Towards a stronger Hanbury community

Towards a stronger Hanbury community

BY GARFIELD MYERS
Editor at Large
South Central Bureau
myersg@jamaicaobserver.com

Sunday, July 05, 2020

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MANDEVILLE, Manchester— Until recently it took Carlton Cochrane two days to cut the grass at the Hanbury Community sports field, using an old-fashioned lawn mower.

And, he laughingly remembers decades ago when he and others used machetes to cut the huge area, which embraces two full-sized football fields and a cricket pitch in the middle.

Hence his joy at the recent acquisition of a $470,000 four-wheel, 'driving' mower acquired through the Member of Parliament's Constituency Development Fund (CDF).

“Now I can cut the field in four hours, using just a gallon and a half of gas,” said a delighted Cochrane.

For Boysie Swaby, president of the Hanbury Community Club, and coordinator of youth football, the new grass-cutting machine is just part of a larger programme to upgrade sports and community life in Hanbury, located close to Kendal, just east of Mandeville.

The immediate aim is to improve the standard of the playing area to facilitate football, cricket and track and field.

Beyond that, Swaby remembers the 1970s, when Hanbury “was one of the top community clubs in the country...” and he wants a return to those days using sport as a prime vehicle.

“So far it's been a peaceful community and we know the power of sport in bringing good relationships within communities, to break down all the barriers that can cause conflicts,” he said.

Currently, more than 30 boys up to age 17 are formally part of the Hanbury football programme — some involved in high school and other age group competitions.

Swaby says a proper youth cricket programme is also in the pipeline with consideration being given to the development of batting cages, using concrete strips and netting at the northern end of the field. Steve Ashman, who has played a lead role in cricket development in the neighbouring Comfort District and also in organising blind cricket in central Jamaica, would be assisting the youth cricket programme in Hanbury, Swaby said.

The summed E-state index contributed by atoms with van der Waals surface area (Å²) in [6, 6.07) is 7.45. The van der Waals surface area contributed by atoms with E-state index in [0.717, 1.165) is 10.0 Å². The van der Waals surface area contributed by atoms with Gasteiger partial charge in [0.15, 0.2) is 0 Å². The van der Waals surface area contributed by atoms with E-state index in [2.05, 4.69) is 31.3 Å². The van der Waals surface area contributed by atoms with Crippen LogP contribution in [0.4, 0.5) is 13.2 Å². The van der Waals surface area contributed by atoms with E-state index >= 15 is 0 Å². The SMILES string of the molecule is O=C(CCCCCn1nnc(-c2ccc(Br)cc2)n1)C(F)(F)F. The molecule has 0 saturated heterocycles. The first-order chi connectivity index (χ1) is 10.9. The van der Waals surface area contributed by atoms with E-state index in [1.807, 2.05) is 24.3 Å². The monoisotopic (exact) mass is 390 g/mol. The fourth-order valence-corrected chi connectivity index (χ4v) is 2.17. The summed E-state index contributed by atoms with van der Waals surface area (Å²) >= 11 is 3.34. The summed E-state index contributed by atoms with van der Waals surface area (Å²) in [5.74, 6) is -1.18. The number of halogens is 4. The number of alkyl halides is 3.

Currently, Hanbury is a venue for community cricket, including the Social Development Commission's (SDC) T20 competition as well as blind cricket demonstrations.

Recognising the need to widen knowledge and experiences for youngsters, the club has facilitated motivational talks and seminars, said Swaby.

Multiple hurricanes have destroyed the once proud Hanbury community centre. However, a nearby building, which once housed a basic school — now relocated — is used by the club and community for meetings; and plans are in place for a small library and study centre to be accommodated there, Swaby said.

Yet, he hasn't given up hope for the restoration of the hurricane-wrecked building, given what he sees as a clear need for training and other community services.

He also wants perimeter fencing to protect against goats, and even cows, which find their way on to the play area, on an almost daily basis.

He cautioned that there is a real risk of animal-borne diseases being spread if the playing area is not properly protected.

Member of Parliament for Manchester Central Peter Bunting, (People's National Party – PNP) who endorsed Swaby's plans, has a vision of the Hanbury community field becoming the leading facility of its type in the constituency.

Pointing to the size of the space, Bunting said “a multipurpose court, stands for spectators, two football fields and cricket facilities, are all in the development plans”.

He noted that delays in getting proper title for the land which was donated by bauxite/alumina company, Alcan, decades ago, had proved a hindrance. But that problem had been resolved, with the title acquired last year, Bunting said.

Mayor of Mandeville and councillor for the Royal Flat Division, Donovan Mitchell (PNP), welcomed the development plans for Hanbury and praised Swaby and the community leadership for “doing a phenomenal job...”

Local pastor Bryan Wallace said the value of the Hanbury community project could not be overstated.

“It helps the young people in this community to be able to develop a sense of identity and to come together to find meaningful engagement and enrichment...,” he said.

But locals also told the JamaicaObserver that there was need for residents to become more involved in community organisation.

“The community needs to come closer together and do more... if they do that, this would be a beautiful place,” said resident, Merlyn Mollison.


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